“Just taking the game over, so confident,” Stars netminder Jake Oettinger, who had a stellar bounce-back performance of his own, said of Robertson. “When he’s at his best, he’s just not thinking and shooting first and making everyone around him better. He was the best player on our team, by far, obviously. We’re going to need him to keep doing that.”

Robertson’s aggressiveness was arguably the most welcome sight about his game. He scored two goals to keep the Stars on pace with the Golden Knights through the first two periods at 2-2. But perhaps just as remarkable was that Robertson had 10 of the Stars’ 28 shots on goal, accounting for more than a third of the team’s scoring threats.

If that continues, things could get very interesting for the Stars. Hill has been strong in net for the Golden Knights, but there were more than a few chances for the Stars to score on rebound opportunities Thursday had a player been in the right position to scoop up the ricochet. The first step in creating that sort of opportunity is getting the puck through on the initial shot.

“I think we were playing a lot faster, a lot quicker, more predictable, cleaner on our breakouts, supporting pucks, holding onto pucks more in the offensive zone, getting some rotations and causing some scrambles,” Robertson said. “(It) gave me a lot of opportunities.”

Robertson’s contributions were everything the Stars had in regulation, helping them reach overtime. Before Game 4, Dallas was 0-4 in overtime games this postseason and 0-2 against Vegas. Neither of the Stars’ extra periods against the Golden Knights even cleared the two-minute mark before meeting a disappointing conclusion.

This time, the Stars began overtime strong and looked to be in a groove. Oettinger was hardly tested while the Stars sustained some pressure on Hill on the other end. Ty Dellandrea drew a penalty to put the Stars on the power play. From there, the stage was set.

Joe Pavelski uncorked a rocket from the left circle to send the American Airlines Center into pandemonium. Pavelski’s goal was his ninth of these playoffs, tying him with Matthew Tkachuk for third-most in the playoffs. Roope Hintz has 10 and Leon Draisaitl, who is no longer in the playoffs, leads the NHL postseason with 13 goals.

Pavelski’s goal was the 73rd of his career in the playoffs, breaking a tie with Alex Ovechkin for most postseason goals among active players. Ovechkin has 72, and Sidney Crosby is third with 71. Ovechkin and Crosby were No. 1 overall picks in 2004 and 2005, respectively. Pavelski was selected No. 205 overall in 2003.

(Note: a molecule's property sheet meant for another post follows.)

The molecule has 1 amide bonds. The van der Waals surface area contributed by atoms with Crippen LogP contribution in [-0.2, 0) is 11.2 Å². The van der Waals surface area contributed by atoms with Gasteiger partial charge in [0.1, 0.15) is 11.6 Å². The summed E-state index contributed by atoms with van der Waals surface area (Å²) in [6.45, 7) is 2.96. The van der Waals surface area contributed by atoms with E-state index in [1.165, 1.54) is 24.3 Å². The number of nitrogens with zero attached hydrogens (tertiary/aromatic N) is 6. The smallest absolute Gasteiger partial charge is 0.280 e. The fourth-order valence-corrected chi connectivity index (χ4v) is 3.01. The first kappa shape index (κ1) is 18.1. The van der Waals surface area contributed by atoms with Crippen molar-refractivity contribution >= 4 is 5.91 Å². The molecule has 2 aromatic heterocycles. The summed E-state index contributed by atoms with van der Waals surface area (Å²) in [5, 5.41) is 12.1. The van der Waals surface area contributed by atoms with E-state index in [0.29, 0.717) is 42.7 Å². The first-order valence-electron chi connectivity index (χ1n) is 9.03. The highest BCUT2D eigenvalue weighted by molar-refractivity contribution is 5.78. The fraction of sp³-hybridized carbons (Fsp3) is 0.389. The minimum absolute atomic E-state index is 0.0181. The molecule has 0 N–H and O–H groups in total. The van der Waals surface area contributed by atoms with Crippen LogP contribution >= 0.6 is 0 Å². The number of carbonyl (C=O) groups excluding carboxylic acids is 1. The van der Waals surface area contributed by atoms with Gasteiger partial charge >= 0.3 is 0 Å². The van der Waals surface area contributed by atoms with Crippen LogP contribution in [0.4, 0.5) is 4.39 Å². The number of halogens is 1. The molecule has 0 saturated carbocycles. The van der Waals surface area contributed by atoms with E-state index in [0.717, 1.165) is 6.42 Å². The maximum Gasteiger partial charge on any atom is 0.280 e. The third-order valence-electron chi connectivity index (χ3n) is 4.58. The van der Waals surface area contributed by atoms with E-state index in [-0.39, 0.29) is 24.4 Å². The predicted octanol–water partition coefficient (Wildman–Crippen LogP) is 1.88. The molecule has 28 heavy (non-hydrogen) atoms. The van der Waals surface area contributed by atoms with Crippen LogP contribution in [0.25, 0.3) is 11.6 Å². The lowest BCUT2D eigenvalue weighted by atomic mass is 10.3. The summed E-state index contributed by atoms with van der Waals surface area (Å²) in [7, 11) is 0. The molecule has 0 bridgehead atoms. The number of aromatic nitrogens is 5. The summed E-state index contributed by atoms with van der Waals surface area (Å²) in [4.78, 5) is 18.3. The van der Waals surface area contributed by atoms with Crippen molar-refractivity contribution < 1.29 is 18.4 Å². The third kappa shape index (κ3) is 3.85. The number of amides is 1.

“No surprise for us,” Hintz said of Pavelski getting the game winner. “That’s his signature shot, too, in overtime. Great to see.”

Pavelski’s contribution was the headliner because of the moment. That’s what Pavelski does, time and time again. He scores often but often scores in the big moments. Oettinger had a smooth .949 save percentage, extending his storied legacy in elimination games. Hintz and Heiskanen had two points apiece. This collection of the Stars’ best players had some pedigree to fall back on when it comes to postseason success.

Robertson’s two goals were the Stars’ saving grace, though. Hintz, Heiskanen, Oettinger and Pavelski all did their thing, but with Dadonov and Benn out, Robertson stepped up. The Stars have always been more patient than most on the outside, believing Robertson’s elevation was a matter of time.

There was no better time for it than Thursday night with the Stars’ season on the line.

“He’s a special athlete,” DeBoer said. “That’s a special skill to be a scorer. When he’s feeling it, he looks like a totally different player. That’s what he’s feeling right now.”

(Photo of Jason Robertson batting in the puck for a goal against Adin Hill of the Golden Knights during the first period Thursday: Steph Chambers / Getty Images)